|Publication number||US7273486 B2|
|Application number||US 10/411,087|
|Publication date||Sep 25, 2007|
|Filing date||Apr 11, 2003|
|Priority date||Apr 11, 2003|
|Also published as||US20040204736|
|Publication number||10411087, 411087, US 7273486 B2, US 7273486B2, US-B2-7273486, US7273486 B2, US7273486B2|
|Inventors||Noel Coyle, Patrick Duane|
|Original Assignee||Medtronic Vascular, Inc.|
|Export Citation||BiBTeX, EndNote, RefMan|
|Patent Citations (65), Referenced by (3), Classifications (13), Legal Events (6)|
|External Links: USPTO, USPTO Assignment, Espacenet|
1. Field of the Invention
The present invention relates to a medical device. More specifically, the invention relates to a balloon catheter that has an elongated, detached guidewire shaft that may be torn away during catheter exchange.
2. Background of the Invention
Cardiovascular disease, including atherosclerosis, is the leading cause of death in the U.S. One method for treating atherosclerosis and other forms of coronary narrowing is percutaneous transluminal coronary angioplasty, commonly referred to as “angioplasty” or “PTCA”. The objective in angioplasty is to enlarge the lumen of the affected coronary artery by radial hydraulic expansion. The procedure is accomplished by inflating a balloon of a balloon catheter within the narrowed lumen of the coronary artery. Radial expansion of the coronary artery occurs in several different dimensions, and is related to the nature of the plaque. Soft, fatty plaque deposits are flattened by the balloon, while hardened deposits are cracked and split to enlarge the lumen.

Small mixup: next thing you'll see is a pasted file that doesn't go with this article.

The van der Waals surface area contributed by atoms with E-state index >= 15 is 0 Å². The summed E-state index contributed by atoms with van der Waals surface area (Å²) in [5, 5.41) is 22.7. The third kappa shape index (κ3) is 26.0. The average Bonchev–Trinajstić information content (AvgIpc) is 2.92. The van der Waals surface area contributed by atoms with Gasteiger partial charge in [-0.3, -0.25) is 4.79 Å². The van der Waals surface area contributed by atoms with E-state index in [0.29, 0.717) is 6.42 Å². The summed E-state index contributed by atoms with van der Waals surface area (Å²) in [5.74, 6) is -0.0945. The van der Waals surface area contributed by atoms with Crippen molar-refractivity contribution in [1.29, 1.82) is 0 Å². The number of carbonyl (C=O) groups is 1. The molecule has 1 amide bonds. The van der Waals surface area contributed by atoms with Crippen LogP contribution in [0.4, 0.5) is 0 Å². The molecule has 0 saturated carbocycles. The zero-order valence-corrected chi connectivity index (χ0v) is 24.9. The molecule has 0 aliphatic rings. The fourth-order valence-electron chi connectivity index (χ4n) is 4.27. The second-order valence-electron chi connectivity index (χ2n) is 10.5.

One or multiple dilations may be necessary to effectively dilate the artery. In many instances, successive dilations using a succession of balloon catheters with balloons of increasingly larger diameters may be required. In order to accomplish the multiple dilations, the original catheter must be removed and a second balloon catheter tracked to the lesion. When catheter exchange is desired, it is advantageous to leave the guidewire in place while the first catheter is removed in order to insert the second catheter without having to reestablish the path by inserting a new guidewire. To remove a balloon catheter while leaving the guidewire in place, there must be a portion of the guidewire extending out of the balloon catheter at the proximal end so that the guidewire can be held in place while the balloon catheter is removed.